36,000 of us saying: “There is no Plan-et B”: Forward on Climate rally
[To expand these photos and see title, click on them]
36,000 of us saying: “There is no Plan-et B”
That was one of the signs at the “Forward on Climate” rally yesterday; yet it was what all of us were saying.
Crowd estimates run up to 50,000. I’m perfectly happy to settle for 36,000, the mystical Jewish number based on the numerology that makes 18, chai, the number-symbol for “life.”
Life x 2,000= 36,000, = a strong, self-confident, creative, joyful movement to save our earth from the Carbon Pharaohs that are prepared to destroy it for their super-profits.
Said the last of the ancient prophets, Malachi, in the very last passage of his prophecies, speaking for God: “I, YHWH, the Holy Interbreathing Spirit of all life, will send you Elijah the Prophet to turn the hearts of the parents to the children and the hearts of the children to the parents, lest I come and smite the earth with utter destructions.”
I saw that prophecy carried out yesterday. Parents, grandparents, children, grandchildren, their hearts united to save the earth from destruction. Across the generations! One man came up to me and asked, “How old are? I answered, “79.” He laughed and said, “I’m 86!” We honor 350.org and the Sierra Club for making this possible; yet still it’s true, we were all Elijah for each other.
For me, exactly in the metaphor of the generations turned toward each other, there were three especially poignant moments in the day:
One was when Rabbi David Seidenberg, of Neohasid.org, carrying the banner of The Shalom Center, stood with my bashert and life-partner, Rabbi Phyllis Berman; me; my son David Waskow, the climate point person on staff for OxfamAmerica; and in the center, my ten-year-old granddaughter Shifra Waskow. David Krantz of Green Zionist Alliance took the photo. Elsewhere in the crowd were delegates from the Teva Jewish experiential environmental education center, the Beyt Midrash and Kayyam Farm at Pearlstone Center.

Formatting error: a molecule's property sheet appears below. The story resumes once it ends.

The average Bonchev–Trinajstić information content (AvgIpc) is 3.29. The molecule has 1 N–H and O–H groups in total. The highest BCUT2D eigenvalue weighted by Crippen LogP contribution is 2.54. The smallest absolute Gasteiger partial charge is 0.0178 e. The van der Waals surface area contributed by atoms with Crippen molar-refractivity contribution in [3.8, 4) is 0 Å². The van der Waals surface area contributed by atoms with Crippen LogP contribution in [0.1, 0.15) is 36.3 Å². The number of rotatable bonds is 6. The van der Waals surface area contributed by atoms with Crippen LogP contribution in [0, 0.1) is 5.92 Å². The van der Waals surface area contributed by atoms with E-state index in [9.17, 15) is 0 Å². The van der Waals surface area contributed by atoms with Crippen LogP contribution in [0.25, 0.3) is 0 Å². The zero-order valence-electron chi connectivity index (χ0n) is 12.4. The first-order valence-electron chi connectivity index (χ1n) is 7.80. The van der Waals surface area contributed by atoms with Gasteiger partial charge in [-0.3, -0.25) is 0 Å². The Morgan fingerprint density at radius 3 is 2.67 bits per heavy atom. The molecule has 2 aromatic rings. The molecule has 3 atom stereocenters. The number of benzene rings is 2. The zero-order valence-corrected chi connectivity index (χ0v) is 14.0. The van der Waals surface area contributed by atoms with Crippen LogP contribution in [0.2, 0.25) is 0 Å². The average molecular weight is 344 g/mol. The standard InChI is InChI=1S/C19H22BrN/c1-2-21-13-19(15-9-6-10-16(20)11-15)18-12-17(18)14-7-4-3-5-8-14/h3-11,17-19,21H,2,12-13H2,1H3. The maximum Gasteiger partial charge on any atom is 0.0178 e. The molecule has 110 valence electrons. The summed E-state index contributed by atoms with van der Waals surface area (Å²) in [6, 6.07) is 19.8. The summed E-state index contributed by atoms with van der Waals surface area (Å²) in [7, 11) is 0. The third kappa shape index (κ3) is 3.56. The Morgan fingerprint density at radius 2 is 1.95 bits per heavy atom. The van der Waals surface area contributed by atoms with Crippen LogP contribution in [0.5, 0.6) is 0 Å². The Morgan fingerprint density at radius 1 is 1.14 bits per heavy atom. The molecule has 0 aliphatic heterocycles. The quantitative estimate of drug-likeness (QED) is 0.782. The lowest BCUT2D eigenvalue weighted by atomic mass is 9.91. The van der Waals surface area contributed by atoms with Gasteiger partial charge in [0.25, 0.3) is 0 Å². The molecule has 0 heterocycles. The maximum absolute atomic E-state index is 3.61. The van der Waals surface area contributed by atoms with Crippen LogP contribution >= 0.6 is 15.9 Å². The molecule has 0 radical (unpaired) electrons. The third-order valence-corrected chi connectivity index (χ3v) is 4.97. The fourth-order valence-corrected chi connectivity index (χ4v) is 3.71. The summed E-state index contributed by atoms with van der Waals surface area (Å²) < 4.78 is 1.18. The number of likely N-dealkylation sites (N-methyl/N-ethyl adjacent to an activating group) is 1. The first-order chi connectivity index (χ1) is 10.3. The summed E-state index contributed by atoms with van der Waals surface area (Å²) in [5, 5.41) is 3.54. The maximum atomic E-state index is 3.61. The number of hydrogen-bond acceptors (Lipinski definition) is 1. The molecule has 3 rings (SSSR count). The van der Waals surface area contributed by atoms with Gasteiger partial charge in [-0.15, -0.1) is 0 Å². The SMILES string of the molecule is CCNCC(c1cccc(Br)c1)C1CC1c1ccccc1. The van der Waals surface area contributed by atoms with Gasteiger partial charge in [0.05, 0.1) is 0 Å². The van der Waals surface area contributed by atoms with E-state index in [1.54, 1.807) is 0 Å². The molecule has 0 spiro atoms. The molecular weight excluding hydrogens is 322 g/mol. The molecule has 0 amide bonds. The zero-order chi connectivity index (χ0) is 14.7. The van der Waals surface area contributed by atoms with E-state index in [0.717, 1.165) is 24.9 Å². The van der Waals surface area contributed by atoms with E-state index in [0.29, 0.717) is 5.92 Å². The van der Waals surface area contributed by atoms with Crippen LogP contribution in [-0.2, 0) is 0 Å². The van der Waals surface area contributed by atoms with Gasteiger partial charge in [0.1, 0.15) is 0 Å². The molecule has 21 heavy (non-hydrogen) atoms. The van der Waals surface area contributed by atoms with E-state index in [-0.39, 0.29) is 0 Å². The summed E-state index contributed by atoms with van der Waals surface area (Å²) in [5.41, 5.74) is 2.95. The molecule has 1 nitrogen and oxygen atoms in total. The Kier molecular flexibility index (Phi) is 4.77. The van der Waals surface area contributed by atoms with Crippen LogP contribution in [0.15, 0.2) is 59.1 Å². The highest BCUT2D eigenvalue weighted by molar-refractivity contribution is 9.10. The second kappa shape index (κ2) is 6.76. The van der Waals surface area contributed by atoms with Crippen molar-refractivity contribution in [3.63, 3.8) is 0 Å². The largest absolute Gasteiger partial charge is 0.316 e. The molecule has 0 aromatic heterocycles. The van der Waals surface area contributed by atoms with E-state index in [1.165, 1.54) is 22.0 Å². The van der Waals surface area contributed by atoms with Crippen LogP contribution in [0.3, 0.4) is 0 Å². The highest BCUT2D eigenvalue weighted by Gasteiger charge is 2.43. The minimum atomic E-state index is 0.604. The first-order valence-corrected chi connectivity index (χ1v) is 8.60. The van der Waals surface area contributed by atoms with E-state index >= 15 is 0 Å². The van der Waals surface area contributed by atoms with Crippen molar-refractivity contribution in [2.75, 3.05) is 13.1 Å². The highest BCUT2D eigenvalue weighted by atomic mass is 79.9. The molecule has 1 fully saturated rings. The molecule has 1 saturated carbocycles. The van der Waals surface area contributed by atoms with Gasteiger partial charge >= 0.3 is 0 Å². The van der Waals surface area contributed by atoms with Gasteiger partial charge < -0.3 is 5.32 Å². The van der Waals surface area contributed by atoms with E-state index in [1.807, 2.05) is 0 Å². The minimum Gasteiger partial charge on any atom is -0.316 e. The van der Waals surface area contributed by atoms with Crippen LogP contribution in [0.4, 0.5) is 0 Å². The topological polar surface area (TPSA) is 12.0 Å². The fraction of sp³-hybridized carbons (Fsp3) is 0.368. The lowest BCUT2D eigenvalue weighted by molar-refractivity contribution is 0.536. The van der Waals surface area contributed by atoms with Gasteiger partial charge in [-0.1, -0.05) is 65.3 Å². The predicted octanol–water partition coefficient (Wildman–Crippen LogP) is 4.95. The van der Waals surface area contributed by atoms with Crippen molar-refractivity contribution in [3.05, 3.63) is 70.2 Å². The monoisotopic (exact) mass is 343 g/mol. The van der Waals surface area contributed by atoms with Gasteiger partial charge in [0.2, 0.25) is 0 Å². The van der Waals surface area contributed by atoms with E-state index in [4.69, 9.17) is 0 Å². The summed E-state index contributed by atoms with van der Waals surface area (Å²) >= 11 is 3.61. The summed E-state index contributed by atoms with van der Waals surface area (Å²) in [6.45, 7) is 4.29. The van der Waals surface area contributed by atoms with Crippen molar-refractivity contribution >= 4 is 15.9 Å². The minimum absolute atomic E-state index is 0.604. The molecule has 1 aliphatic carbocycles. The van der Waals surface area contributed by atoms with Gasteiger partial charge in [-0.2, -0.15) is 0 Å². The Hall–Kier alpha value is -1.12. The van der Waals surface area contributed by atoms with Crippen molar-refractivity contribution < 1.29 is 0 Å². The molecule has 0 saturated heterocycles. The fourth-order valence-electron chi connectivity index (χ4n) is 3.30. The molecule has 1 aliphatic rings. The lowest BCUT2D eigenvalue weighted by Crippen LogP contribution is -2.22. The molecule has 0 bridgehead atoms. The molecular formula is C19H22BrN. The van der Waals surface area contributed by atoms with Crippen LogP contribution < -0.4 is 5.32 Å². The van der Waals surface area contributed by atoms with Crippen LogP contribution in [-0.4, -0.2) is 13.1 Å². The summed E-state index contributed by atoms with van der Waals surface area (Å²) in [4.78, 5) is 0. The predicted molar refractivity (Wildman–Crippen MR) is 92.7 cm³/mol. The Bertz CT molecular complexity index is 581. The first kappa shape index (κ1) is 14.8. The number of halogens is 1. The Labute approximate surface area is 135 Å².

We were CLOSE bundled up;: it was a bitterly cold and windy day in Washington. But the energy of 36,000 committed people raised the political temperature, our spirits, and the Spirit.
The second was meeting Rabbi Ed Harris and teacher Jennifer Bersdale, who were in Washington with 19 ninth-graders of Central Reform Synagogue of St. Louis. They who saw The Shalom Center’s email Call to this rally, and came. Rabbi Harris invited me to give a brief word of Torah to the ninth-graders, and I did. (Photo of the class heads this essay; here’s another, with me teaching:)
I told them about three words of Hebrew: How adam (human earthling) and adamah (earth/ humus) are intertwined in reality just as the words are interlinked; and YHWH, pronounced YyyyHhhhWwwwHhhh, is the Interbreath of Life: We breathe in the Oxygen the trees breathe out, and the trees breathe in the CO2 we breathe out. When we humans burn too much fossil fuel, the CO2 in our air gets out of balance, and we have global scorching, the Climate Crisis. What we call the Climate Crisis, I said, is a crisis in the Name of God. And that’s why we were marching, to heal the climate, make the balance right.
The third moment was seeing two kids, about eight years old, sitting on a car. One was carrying a placard saying: ”When I’m President, it’ll be TOO LATE.” I took a photo, then walked up to the kids and said, “I swear to you, it will NOT be too late! –- We will make it OK!”
And we must.